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At this very moment on Post-it notes across campus, people are making to-do lists, from chores like vacuuming, taking out the trash and reminders to finally catch up on reading for class. On my desk is a list reminding me to do laundry, buy coffee creamer and study for multiple upcoming exams.

It can be overwhelming to see all of the tasks you must complete on a neon green note, so how would you feel about a to-do list with 101 things on it?

The Day Zero project (www.dayzeroproject.com) challenges you to do just that. The mission: Complete 101 tasks in 1001 days. Each task must be specific and realistic, but still challenging. Some tasks on people’s lists are as simple as “buy a bike” or “go to the zoo.” Other tasks, like skydiving or taking a pole dancing class, require more courage.

But why 1001 days? “The key to beating procrastination is to set a deadline that is realistic,” explains Michael Green, the creator of the Day Zero project. This isn’t just a glorified New Year’s resolution list; making a to-do list for one year is too short, the site reasons, but 1001 days (roughly 2.75 years) is a better period of time that spans over several seasons.

While some choose to share their lists on the Web site for others to see, it’s not a requirement. Those who choose to do so can provide links to personal blogs and document their accomplishments for others to see.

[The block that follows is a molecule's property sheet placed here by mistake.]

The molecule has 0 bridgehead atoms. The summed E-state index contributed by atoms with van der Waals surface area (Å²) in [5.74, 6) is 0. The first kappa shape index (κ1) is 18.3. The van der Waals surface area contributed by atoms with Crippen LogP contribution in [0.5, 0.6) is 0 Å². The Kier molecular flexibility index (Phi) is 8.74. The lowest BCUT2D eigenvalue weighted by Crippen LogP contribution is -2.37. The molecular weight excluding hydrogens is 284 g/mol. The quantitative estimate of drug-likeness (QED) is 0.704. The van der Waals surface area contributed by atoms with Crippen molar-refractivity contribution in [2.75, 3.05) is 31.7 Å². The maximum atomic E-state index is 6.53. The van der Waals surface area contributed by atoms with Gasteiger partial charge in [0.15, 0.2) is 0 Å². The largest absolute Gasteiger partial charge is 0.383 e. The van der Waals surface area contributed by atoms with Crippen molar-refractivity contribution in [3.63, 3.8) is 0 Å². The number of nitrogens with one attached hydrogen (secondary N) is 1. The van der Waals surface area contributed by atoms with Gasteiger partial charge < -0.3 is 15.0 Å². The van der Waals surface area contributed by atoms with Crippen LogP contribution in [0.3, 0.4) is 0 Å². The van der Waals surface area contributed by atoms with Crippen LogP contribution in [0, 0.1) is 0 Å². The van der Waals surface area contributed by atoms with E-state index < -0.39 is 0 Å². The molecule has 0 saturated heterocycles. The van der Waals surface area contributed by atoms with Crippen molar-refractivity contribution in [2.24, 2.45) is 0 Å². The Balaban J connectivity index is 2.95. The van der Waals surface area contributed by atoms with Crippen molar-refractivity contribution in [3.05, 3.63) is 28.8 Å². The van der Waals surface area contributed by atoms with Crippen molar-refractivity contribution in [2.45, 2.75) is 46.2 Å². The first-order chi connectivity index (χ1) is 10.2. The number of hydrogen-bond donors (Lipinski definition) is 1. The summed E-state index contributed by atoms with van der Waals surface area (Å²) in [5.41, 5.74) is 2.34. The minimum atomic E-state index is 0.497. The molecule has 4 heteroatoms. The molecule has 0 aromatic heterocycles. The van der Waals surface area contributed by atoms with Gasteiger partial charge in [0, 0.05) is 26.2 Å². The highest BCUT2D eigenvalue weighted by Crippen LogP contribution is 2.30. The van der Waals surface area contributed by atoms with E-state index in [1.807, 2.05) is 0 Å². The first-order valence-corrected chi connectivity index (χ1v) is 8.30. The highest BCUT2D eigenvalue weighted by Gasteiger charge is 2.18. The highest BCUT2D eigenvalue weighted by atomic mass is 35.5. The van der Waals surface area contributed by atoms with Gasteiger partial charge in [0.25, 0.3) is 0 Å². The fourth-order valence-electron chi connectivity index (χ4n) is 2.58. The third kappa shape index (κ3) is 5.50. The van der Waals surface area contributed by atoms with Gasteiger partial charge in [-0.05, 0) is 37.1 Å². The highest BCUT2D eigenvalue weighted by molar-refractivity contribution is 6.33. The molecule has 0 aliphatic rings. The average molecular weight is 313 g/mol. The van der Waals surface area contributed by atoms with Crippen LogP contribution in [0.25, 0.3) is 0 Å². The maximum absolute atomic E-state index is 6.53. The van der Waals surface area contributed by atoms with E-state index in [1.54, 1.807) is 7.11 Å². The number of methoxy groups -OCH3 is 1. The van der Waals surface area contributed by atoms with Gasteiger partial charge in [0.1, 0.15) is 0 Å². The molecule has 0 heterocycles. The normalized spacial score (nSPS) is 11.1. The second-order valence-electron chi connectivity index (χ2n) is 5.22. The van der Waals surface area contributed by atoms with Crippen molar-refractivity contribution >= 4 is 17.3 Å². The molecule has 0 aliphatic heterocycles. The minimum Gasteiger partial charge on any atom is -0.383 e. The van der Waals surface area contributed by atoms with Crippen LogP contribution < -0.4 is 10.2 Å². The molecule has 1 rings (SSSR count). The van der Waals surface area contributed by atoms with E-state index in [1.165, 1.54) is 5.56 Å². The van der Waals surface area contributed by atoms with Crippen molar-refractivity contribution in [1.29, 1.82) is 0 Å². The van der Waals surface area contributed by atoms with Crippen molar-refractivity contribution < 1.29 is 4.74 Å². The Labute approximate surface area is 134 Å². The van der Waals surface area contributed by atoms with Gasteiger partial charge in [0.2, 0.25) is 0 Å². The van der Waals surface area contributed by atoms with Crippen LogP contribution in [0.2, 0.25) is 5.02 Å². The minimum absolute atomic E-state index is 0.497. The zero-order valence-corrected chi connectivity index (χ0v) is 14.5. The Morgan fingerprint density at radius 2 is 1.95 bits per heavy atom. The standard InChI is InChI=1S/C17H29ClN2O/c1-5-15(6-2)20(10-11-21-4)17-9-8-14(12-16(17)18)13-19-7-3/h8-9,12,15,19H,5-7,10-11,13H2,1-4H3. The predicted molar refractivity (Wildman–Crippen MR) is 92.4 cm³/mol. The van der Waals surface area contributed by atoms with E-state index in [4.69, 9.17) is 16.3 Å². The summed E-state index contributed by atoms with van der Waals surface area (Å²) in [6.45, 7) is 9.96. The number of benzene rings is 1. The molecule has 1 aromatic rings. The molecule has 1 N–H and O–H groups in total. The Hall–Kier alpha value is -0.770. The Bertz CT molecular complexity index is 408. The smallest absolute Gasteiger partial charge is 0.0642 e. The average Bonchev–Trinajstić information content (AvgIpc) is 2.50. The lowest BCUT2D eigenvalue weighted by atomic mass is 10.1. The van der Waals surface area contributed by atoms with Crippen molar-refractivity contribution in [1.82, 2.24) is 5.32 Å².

Green started the project back in 2006 after moving to a new city. He created a list of 101 things to explore in his new environment, goals to achieve and other random desires that entered his head at the moment. Green finished his list last March after 1001 days and has inspired hundreds of people all over the world to do the same.

Many understand that there’s a possibility that they won’t succeed with all of the 101 tasks on their list. “Welcome failure” is one of Day Zero’s goal setting tips. The purpose of Day Zero isn’t to discourage, but to inspire people to take one step closer towards fulfilling some of their life goals.

On my 101 list is a variation of things I’ve always wanted to do, things I’ve always planned on doing and things I know I may fail at but plan on trying anyways.

By October 5, 2011, I hopefully will have planted a tree, watched the sunrise (and not because I was forced to pull an all-nighter for school), gone on a Ferris wheel, visited a Buddhist temple and played the slots in Vegas. I hope to be out of school and have traveled abroad. I want to learn how to bake bread and I want to pet a panda.

I began my list in January and though my progress has been slow, I feel like I’ve accomplished quite a bit already. There’s no better feeling than crossing things off your to-do list, whether it’s a list to remind you of your weekend plans or a list to inspire you to live life to the fullest.

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